A finger points upwards. Balanced on top of the pointing finger is a cut-out of an eye. Stacked on top of the eye is an image of a femme person, sans eyes. The background for the image is white with a black circle positioned in the middle of the image, behind the stack.

On Strike Actions, Structure Tests, and the 2024 gathering of the Federation for the Humanities and Social Sciences (or “Congress”)

I wish to reflect further on the situation that is unfolding at this moment in time (May 15, 2024) at McGill university—mainly, that the Association of McGill Professors of Law (AMPL) at McGill is on strike and expects to still be on strike by the time the Federation for the Humanities and Social Sciences annual gathering (often referred to simply as “Congress”) descends upon the university for ten days this June. Congress bills itself as the largest academic gathering in Canada, possibly even worldwide, and one of the scholarly associations I am a member of is trying to figure out whether to relocate their conference (or not).

I know this because I am a former member of this association’s executive board, and I was invited to participate in the conversations surrounding and leading up to this decision. In addition to receiving and responding to emails intended for board members and attending two emergency board meetings, I also received all correspondence sent to conference registrants.

Before I can explore what is transpiring, I feel I need to first share my own stance on the matter. As a strong supporter of workers, worker collectives, and unions, I already headed into the situation with an inclination towards supporting the strikers by refusing to cross the picket line. Unlike some of my colleagues, who found the timing of the strike to be distasteful, I recognized the tactic as legitimate and fair. It’s not uncommon for organizers of social movements to escalate pressure over the course of their campaigns in order to gain the attention of dominant decision makers who appear to either be ignoring the movement (and its collection of claims and demands) or refusing to take it seriously (Alinsky, 1989). By no means is the escalation of pressure a tactic employed solely by social movements or unions (read about how oil industry and lobby groups used a version of this tactic here).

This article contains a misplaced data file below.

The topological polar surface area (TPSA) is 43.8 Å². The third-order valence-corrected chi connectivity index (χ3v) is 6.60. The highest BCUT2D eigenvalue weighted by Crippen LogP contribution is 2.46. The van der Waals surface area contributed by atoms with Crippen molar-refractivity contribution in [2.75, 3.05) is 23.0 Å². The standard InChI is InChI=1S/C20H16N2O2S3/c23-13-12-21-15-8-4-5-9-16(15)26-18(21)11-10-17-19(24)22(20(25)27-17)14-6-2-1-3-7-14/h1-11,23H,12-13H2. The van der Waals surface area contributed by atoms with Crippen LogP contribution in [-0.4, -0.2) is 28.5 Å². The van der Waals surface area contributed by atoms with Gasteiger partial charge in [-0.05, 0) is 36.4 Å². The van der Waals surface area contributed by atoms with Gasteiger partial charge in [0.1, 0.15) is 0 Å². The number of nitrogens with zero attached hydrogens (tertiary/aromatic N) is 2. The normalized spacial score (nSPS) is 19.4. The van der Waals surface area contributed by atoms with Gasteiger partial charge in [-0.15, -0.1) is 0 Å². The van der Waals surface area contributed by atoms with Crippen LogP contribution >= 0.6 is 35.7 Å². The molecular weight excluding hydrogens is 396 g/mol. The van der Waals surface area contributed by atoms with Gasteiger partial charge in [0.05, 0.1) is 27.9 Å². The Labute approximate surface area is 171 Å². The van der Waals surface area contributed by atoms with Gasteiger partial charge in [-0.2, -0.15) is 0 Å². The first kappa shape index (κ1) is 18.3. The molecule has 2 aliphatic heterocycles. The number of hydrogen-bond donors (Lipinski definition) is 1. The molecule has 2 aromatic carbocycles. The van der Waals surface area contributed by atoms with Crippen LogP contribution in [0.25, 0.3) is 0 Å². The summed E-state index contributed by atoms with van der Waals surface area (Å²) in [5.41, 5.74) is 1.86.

Interestingly, I don’t believe members of AMPL want a strike that overlaps with Congress. Why? Simply put, it’s risky. First, AMPL is small and local to the university. Unlike other national, provincial, and territorial unions, they do not have the support that is more or less guaranteed with a broader membership. Certainly, they may (and should) hope for the sympathy and solidarity of others, but it is not guaranteed. For this reason and others, I believe they wish to avoid drawing out their labour action so that it coincides with Congress. It seems to me that it would not take much for the media and public opinion to become sympathetic to accounts that side with views of the striking union that are less than favourable. It’s not difficult to imagine how this sympathy could be swayed into support for McGill and, thereby, the Employer, or used to stoke anti-union sentiment (see: Black & Silver, 2012 and Smith & Stevens, 2019; see also Thompson, 2023).

As a result, I think it is McGill that benefits from the timing of this action—not AMPL. I think McGill is betting on the strike being viewed as an irritation and inconvenience by associations who planned to participate in Congress. By stoking the irritation and discontent of their scholarly colleagues, McGill can undermine the collective confidence of AMPL’s members who have otherwise maintained a unified front in their decision-making. It’s quite smart, really, although I suppose I should expect nothing less from McGill.